A few paces on and he stopped at the entrance where he had seen the skinny youth enter and emerge. The sign was in full view, Skippers Ope. One skipper or many, he mused; something only a relentless pedant would worry about.
Daylight was fading. The ope was an unlit passage between neighbouring terraced houses, roofed by where the upper level walls met. Bromo looked around. No one to be seen. Curiosity got the better of him and he stepped gingerly into the ope, towards a faint glow several yards further on. The ground was gravel, the walls scuffed and cracked, paintwork old and peeling. Where the houses ended, chicken wire fencing on either side defined the boundaries of scruffy back gardens before the path bent to the left where it skirted a massive spread of blackberry bushes surrounding about a dozen spindly trees that had long given up the fight for survival.
A large stone building loomed in the misty background. A house, a mini mansion even, perhaps a factory of some sort? Bromo considered all possibilities. It mostly rose three floors above ground but attic rooms added to its height. And he imagined there were cellars below. A hefty and high solid wooden door provided the only obvious entrance; barred windows on either side suggesting several rooms occupied the ground floor. Or maybe it was one large open space. A matching pattern of windows filled the first and second floors. Not strictly windows, though, as where there should have been glass there were now wooden panels. Or gaping holes.
It looked empty, unloved and unused; a once stately home long neglected. An ideal set for making an eighteenth-century Gothic horror movie. Yet this was where the skinny youth had presumably come. The only path, where Bromo still stood, led to that massive front door. He could see no other track ahead of him.
He felt rain trickling on to his forehead from his coat’s protective hood. Shook it away and decided to turn back, the warmth of the pub a far better option.
The voice came at him from a mere few feet away, the same source as the beam of a high-powered light striking his face full on. Glaring, blinding. Bromo blinked, turned his head, focussing down to ground level. All he could see were two thick-soled work boots. Large size. Above them the lower levels of a pair of oilskin trousers, gathered in at the ankles. He shifted his gaze to one side. The same view, big boots, oilskins. Prepared for outdoors and all weathers.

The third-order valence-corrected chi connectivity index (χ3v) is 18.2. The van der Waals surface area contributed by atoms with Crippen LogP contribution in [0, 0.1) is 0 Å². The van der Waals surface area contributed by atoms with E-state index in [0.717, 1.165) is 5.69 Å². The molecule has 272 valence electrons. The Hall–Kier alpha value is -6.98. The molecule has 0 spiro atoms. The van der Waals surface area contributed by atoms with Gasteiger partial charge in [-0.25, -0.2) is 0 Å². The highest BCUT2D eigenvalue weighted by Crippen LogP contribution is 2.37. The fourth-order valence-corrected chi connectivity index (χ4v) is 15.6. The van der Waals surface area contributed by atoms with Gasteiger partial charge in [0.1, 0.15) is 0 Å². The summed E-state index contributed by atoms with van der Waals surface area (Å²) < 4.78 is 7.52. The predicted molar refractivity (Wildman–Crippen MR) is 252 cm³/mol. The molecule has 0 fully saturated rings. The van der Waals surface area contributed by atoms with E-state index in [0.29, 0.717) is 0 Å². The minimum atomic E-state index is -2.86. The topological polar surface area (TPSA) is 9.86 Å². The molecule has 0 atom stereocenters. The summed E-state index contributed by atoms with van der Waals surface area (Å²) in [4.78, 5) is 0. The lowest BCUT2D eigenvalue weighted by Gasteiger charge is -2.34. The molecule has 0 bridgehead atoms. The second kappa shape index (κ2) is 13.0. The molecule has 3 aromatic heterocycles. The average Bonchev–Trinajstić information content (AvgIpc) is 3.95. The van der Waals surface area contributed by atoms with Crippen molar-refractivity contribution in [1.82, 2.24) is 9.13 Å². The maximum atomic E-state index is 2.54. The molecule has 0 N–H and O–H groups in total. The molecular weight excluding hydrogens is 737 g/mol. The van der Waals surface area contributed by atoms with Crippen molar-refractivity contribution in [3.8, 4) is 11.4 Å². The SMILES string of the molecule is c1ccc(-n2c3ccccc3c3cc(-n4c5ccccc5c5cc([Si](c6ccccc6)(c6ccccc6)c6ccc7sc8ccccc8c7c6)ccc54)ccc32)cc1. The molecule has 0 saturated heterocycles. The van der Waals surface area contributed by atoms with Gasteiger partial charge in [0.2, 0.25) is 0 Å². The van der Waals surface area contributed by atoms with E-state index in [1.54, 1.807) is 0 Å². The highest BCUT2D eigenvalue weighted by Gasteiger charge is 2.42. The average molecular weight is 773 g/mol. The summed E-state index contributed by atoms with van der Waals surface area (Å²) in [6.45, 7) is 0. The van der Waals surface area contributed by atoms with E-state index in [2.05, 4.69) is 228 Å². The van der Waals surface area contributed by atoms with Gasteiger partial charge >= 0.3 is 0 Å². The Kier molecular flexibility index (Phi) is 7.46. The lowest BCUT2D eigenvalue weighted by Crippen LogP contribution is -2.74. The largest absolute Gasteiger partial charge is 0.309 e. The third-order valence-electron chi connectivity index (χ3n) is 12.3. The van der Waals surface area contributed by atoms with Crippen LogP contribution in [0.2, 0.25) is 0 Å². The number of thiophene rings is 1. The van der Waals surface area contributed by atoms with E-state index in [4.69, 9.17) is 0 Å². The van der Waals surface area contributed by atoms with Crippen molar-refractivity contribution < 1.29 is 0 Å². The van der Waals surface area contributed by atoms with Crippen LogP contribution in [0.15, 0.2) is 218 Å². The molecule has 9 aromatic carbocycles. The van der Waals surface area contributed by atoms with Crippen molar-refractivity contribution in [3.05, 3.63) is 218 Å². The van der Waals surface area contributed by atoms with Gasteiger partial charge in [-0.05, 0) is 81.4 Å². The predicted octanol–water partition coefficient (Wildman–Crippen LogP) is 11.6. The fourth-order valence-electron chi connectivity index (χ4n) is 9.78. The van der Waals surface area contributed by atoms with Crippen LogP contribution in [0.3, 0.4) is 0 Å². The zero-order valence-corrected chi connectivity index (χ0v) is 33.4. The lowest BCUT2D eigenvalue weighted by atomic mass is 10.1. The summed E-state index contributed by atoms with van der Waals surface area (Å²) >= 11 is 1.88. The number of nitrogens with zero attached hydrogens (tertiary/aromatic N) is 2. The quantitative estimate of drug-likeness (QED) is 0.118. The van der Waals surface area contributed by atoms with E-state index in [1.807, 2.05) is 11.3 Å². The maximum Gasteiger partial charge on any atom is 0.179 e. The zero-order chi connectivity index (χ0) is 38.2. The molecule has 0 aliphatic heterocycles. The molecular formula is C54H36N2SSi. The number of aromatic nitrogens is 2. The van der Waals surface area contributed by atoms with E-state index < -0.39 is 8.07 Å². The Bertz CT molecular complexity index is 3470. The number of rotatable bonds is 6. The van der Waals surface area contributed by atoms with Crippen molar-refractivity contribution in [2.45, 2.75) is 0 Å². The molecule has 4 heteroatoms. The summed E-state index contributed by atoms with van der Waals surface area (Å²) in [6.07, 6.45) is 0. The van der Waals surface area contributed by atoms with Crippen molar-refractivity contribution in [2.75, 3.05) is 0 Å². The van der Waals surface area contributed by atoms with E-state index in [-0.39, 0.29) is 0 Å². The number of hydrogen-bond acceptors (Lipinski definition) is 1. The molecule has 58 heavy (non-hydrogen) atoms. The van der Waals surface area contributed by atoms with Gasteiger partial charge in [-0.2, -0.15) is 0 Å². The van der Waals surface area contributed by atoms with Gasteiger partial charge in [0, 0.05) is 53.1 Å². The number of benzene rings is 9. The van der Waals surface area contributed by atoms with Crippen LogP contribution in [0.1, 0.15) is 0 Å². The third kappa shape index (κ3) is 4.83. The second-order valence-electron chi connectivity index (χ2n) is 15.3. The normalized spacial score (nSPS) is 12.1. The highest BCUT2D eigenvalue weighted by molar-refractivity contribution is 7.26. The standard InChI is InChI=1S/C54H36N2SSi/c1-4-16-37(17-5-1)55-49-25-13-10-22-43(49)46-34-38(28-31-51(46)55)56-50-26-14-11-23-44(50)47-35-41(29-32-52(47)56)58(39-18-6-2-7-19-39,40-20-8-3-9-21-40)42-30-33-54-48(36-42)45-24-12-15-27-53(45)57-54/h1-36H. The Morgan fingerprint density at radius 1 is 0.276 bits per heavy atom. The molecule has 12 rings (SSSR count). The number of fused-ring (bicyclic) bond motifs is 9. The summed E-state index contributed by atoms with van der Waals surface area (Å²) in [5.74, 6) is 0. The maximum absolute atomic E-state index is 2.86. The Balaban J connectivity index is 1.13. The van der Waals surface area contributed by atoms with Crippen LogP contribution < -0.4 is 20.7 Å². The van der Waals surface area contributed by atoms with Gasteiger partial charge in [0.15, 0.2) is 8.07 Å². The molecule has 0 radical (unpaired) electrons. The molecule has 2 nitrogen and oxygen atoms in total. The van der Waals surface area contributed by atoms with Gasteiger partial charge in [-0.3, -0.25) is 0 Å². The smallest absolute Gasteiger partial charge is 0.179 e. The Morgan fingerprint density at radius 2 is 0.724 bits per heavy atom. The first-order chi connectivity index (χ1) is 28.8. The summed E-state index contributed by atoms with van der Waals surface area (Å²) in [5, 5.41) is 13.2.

Bromo decided to say nothing. Wait. This was not a welcoming committee and it stood firm between him and his only way back to the main drag. Only two words had been spoken yet they were rife with aggression. He had no idea who was behind them. Friend or foe? All his money was on the latter. To make a dash for it was out of the question. The only option was to wait for the torchbearer to break the silence. He shuffled his feet, cold and starting to cramp.
‘Wouldn’t dream of it.’
‘Ha-ha,’ a brief chuckle, ‘a funny man eh? What you think, Charlie?’
‘We’ve got ourselves a comedian.’
A new voice, not so deep but with the same accent as the first. Eastern European, decided Bromo. A spasm of fear hit him, thoughts of past brutal encounters with the Bulgarian underworld shot through him. He breathed deep, forcing calm.
‘But we’re not laughing, are we?’ said the first voice.
‘I’m new in town, a tourist, I got lost,’ said Bromo, letting words tumble out, quietly pleading, a lame excuse, meek and trying to explain.
The response was sudden and vicious. A shout, ‘You lie.’
Bromo saw the harsh beam of light shift down and forward. The flat round head of the torch was plunged hard into his gut. And again. And again. He doubled over, clutching at his midriff. Winded and pained, the ground coming up to meet him as the side of a gloved hand chopped into the back of his neck. Only once, but it was enough to send him sprawling, pushing one hand out to break his fall as he tried to roll sideways to prevent his face smashing full on into the gravel.
He heard footsteps close by. He sensed his assailants were standing over him, checking the results of their work. A boot prodded his ribs, almost gently compared with the recent blows.
‘I don’t know who you are, my friend, or if someone sent you,’ said the one who seemed to be the leader. ‘But no tourists welcome here.’ His boot dug harder into Bromo’s ribs. ‘Private property,’ he announced. Another dig for emphasis. ‘You can find your own way out.’ One more kick, the hardest of them all.
Bromo choked back a groan, wouldn’t give them the satisfaction of knowing the pain he felt. He heard their boots scrape the gravel path, footsteps moving in the direction of the grim-looking building. The sound fading. He allowed himself a couple of minutes to draw breath and ease aching muscles, flexing, rolling neck and shoulders, before slowly unwinding to an upright position and stumbling towards the darkness of Skippers Ope and the warmth of the Oak and Apple.